He said steps should be taken to protect the complainant and correct the attitudes of her co-workers.

“It’s up to the company … and it’s up to fellow workers to say, ‘This is not how we treat women.’”

The sexualization of Indigenous women contributes to this attitude/behaviour. In case you’re wondering why we don’t like the ‘sexy Pocahontas’ trope. It has scary real life impacts.

 

Online Journalist / Winnipeg

Award-winning reporter Kathleen Martens covers western and northern Canada for aptnnews.ca. A veteran of the Brandon Sun, Sun Media and APTN Investigates, she is based in APTN’s head office, specializing in stories about property, women’s rights and community.

10 thoughts on “Inuk woman says she is being harassed at Nunavut mine site

  1. Once a co-worker in fuel delivery…..told me that the ‘INUIT ARE ARE GOOD FOR (edited)’ My wife works up there in Weather Haven…..sometime I wonder….one time from Baffinland employee told her once…that he wanted to have sex with her…..and I was in Milne Inlet working. and got worried……

  2. Kneen said there was no union protection for employees at the mine so it was up to the company to do the right thing. Uncode. This statement doesn’t sit well with me, first if it is “up to company to do the right thing” then what is the point of having workplace harassment law?… 2nd why are non indigenous men allowed to make such sexiest, racial statement and be left for company’s in discretion weather or not to do the right thing? Finally this isn’t the end of it until our policy/law makers step up to do away with slap on the wrist fir those who come up north to work and have mentality that this is ok…

  3. Once a co-worker in fuel delivery…..told me that the ‘INUIT ARE ARE GOOD FOR (edited)’ My wife works up there in Weather Haven…..sometime I wonder….one time from Baffinland employee told her once…that he wanted to have sex with her…..and I was in Milne Inlet working. and got worried……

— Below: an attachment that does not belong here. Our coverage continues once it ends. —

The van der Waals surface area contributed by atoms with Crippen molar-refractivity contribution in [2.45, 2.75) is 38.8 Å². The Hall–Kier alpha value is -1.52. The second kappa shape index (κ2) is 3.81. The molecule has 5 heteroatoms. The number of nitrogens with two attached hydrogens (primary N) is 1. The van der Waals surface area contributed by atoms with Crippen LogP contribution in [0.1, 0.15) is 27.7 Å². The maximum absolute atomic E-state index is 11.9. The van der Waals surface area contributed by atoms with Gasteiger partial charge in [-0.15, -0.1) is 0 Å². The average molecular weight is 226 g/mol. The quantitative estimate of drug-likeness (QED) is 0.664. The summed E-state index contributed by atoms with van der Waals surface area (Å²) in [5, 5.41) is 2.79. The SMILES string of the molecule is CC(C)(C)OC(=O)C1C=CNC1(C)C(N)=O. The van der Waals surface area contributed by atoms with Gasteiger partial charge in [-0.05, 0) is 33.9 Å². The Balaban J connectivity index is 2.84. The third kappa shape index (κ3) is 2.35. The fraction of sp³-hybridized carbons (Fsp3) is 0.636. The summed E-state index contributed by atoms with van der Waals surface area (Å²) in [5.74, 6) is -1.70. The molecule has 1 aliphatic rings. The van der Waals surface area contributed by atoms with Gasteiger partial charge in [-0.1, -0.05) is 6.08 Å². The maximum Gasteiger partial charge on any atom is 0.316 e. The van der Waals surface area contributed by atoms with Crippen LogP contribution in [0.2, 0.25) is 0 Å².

4. Sorry for what you have been thru
    They are not men
    A man would not act like this
    Stay strong you are right to stand up and be heard

  5. Kneen said there was no union protection for employees at the mine so it was up to the company to do the right thing. Uncode. This statement doesn’t sit well with me, first if it is “up to company to do the right thing” then what is the point of having workplace harassment law?… 2nd why are non indigenous men allowed to make such sexiest, racial statement and be left for company’s in discretion weather or not to do the right thing? Finally this isn’t the end of it until our policy/law makers step up to do away with slap on the wrist fir those who come up north to work and have mentality that this is ok…

  6. Billie Jo you have worked very hard to get where you are; and you are a leader for our Inuit women and girls, and you are a role model.

    The company has entrusted you to operate their equipment, and you meet the same operational standards as the men.

    I believe in you. I’ve also been a minority amongst the men when I was a pilot. There aren’t many women pilots still to this day. Stay strong. Upigivagit.

  7. This is so disgusting how do men still have this mentality to treat women so barbarically. Wow.

  8. Sorry for what you have been thru
    They are not men
    A man would not act like this
    Stay strong you are right to stand up and be heard

  9. Billie Jo you have worked very hard to get where you are; and you are a leader for our Inuit women and girls, and you are a role model.

    The company has entrusted you to operate their equipment, and you meet the same operational standards as the men.

    I believe in you. I’ve also been a minority amongst the men when I was a pilot. There aren’t many women pilots still to this day. Stay strong. Upigivagit.